I listened to a Russell Brand podcast with guest Candace Owens. Do you know who she is?
I stay out of the news for the most part, so I had never heard of her prior to, and to the best of my understanding, it seems she believes that black people are no longer oppressed (she is black), and that the real oppression that exists is the story of victimhood that we as a society feed them. She also doesn’t believe in the Me Too movement. She came from poverty, and she pulled herself out by overcoming this narrative, and so everyone can too. She believes vehemently that government is not the place for this sort of change, and that reparations are ridiculous; inside the families and community is where these issues ought to be worked out.
I do not stand on her side of the ledger, and in fact, I typically can’t listen to someone with her beliefs without getting utterly angry and full of judgment. I did well though, perhaps because Russell Brand was the interviewer and not someone on the “far right.” Perhaps that softened the experience for me. In fact, his efforts to find commonalities and ask open questions to better understand her was inspiring, so yes, it probably was Russell that changed my experience. That said, which side is right is not the point of this blog.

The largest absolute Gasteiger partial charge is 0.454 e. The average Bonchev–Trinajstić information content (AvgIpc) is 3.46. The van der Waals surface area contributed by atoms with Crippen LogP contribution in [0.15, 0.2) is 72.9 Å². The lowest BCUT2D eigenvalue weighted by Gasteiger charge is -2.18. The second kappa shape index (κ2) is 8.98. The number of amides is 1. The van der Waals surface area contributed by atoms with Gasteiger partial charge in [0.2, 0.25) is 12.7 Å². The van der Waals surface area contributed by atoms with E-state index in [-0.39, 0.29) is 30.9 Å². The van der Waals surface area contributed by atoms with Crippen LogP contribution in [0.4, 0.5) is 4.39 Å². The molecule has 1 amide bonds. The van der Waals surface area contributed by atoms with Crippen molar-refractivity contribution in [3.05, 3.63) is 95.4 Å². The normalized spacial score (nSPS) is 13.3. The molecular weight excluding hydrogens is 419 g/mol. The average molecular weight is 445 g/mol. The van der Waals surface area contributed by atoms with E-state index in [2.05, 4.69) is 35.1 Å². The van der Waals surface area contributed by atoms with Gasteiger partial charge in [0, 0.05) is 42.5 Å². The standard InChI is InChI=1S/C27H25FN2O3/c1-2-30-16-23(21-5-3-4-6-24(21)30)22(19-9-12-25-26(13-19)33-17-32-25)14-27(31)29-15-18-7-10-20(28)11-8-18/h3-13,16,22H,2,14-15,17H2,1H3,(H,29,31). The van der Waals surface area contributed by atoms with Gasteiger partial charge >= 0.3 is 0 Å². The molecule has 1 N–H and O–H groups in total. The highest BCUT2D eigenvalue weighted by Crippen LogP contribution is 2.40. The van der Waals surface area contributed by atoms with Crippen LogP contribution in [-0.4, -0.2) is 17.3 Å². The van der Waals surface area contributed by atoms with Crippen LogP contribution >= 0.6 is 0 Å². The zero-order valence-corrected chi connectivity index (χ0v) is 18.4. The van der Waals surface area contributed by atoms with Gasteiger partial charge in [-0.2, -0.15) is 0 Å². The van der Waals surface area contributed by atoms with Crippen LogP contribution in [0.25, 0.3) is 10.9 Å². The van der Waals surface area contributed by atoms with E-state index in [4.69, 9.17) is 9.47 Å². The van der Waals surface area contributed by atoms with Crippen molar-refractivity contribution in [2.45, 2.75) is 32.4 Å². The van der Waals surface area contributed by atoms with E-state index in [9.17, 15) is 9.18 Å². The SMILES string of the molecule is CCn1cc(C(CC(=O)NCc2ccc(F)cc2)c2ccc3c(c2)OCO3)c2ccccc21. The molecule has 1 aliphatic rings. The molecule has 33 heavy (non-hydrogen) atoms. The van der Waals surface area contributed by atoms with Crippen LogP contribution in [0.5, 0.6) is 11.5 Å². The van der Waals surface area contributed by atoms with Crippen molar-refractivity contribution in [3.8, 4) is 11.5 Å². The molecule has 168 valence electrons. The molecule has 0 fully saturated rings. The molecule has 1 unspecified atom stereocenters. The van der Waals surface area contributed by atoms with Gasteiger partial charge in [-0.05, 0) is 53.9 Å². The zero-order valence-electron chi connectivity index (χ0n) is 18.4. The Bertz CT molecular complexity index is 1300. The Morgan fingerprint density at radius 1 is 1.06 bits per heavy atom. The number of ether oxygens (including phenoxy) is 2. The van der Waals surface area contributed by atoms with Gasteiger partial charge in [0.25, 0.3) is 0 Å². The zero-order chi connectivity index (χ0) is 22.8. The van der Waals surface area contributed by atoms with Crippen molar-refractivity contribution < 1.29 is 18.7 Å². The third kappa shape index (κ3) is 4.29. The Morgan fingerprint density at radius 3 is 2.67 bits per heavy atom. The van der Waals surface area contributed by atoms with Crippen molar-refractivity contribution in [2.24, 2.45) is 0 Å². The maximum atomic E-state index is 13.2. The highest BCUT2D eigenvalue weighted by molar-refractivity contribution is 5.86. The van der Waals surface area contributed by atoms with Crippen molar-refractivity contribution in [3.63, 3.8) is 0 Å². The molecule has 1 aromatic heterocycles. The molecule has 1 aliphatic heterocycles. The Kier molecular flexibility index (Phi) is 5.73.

What I was able to experience for the first time was my reaction to her from a different position. I could feel myself getting righteously angry, and a small voice inside of me asked, “why do you feel so threatened by her and by what she is saying?”
Why do I feel like I must steel myself from her arguments and get defensive? Others I know would be calling her names right into their iPhones. Aren’t I already ahead that I don’t?
So I let myself go and listened to what she had to say with openness. It wasn’t easy, but I did.
Guess what didn’t happen? I didn’t explode, the world is the same as it was before I listened to it, and I didn’t join her choir. Not because I was determined not to, but because after having listened to her without the steel wall, I still disagreed.
What did happen was I left the podcast a little bit more expanded, understanding how she came to her conclusions, how she believes love and compassion plays out, and how she is just as angry as I am about the injustices perpetuated by “the other side.” At the end, do I think she is wrong? Yes. But I actually really listened to her, and I don’t hate her.
I left the podcast less angry, and instead more thoughtful on how we might bridge the gap between the two sides.